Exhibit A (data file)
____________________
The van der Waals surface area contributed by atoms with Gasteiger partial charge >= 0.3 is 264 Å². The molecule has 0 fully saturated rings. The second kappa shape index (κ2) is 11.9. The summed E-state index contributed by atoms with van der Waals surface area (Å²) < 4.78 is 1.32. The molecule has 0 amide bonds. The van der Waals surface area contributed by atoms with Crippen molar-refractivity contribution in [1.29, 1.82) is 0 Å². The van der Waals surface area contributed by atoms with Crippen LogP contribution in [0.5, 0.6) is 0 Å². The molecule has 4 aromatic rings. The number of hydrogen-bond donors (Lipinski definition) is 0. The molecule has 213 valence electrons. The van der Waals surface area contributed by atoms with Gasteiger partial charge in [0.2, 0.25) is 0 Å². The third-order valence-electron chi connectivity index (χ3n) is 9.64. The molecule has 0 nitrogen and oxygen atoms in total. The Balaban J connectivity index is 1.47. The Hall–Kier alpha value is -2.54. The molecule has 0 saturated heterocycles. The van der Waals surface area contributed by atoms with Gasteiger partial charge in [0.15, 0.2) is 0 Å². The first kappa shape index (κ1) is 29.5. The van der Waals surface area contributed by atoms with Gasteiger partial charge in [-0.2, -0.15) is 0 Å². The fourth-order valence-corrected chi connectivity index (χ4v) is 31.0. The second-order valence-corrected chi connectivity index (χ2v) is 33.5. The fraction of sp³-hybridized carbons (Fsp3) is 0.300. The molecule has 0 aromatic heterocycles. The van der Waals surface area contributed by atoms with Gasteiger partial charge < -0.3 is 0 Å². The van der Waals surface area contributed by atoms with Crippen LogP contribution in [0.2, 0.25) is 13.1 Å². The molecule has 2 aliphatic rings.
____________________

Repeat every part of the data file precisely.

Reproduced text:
The van der Waals surface area contributed by atoms with Gasteiger partial charge >= 0.3 is 264 Å². The molecule has 0 fully saturated rings. The second kappa shape index (κ2) is 11.9. The summed E-state index contributed by atoms with van der Waals surface area (Å²) < 4.78 is 1.32. The molecule has 0 amide bonds. The van der Waals surface area contributed by atoms with Crippen molar-refractivity contribution in [1.29, 1.82) is 0 Å². The van der Waals surface area contributed by atoms with Crippen LogP contribution in [0.5, 0.6) is 0 Å². The molecule has 4 aromatic rings. The number of hydrogen-bond donors (Lipinski definition) is 0. The molecule has 213 valence electrons. The van der Waals surface area contributed by atoms with Gasteiger partial charge in [0.2, 0.25) is 0 Å². The third-order valence-electron chi connectivity index (χ3n) is 9.64. The molecule has 0 nitrogen and oxygen atoms in total. The Balaban J connectivity index is 1.47. The Hall–Kier alpha value is -2.54. The molecule has 0 saturated heterocycles. The van der Waals surface area contributed by atoms with Gasteiger partial charge in [0.15, 0.2) is 0 Å². The first kappa shape index (κ1) is 29.5. The van der Waals surface area contributed by atoms with Gasteiger partial charge in [-0.2, -0.15) is 0 Å². The fourth-order valence-corrected chi connectivity index (χ4v) is 31.0. The second-order valence-corrected chi connectivity index (χ2v) is 33.5. The fraction of sp³-hybridized carbons (Fsp3) is 0.300. The molecule has 0 aromatic heterocycles. The van der Waals surface area contributed by atoms with Gasteiger partial charge < -0.3 is 0 Å². The van der Waals surface area contributed by atoms with Crippen LogP contribution in [0.2, 0.25) is 13.1 Å². The molecule has 2 aliphatic rings.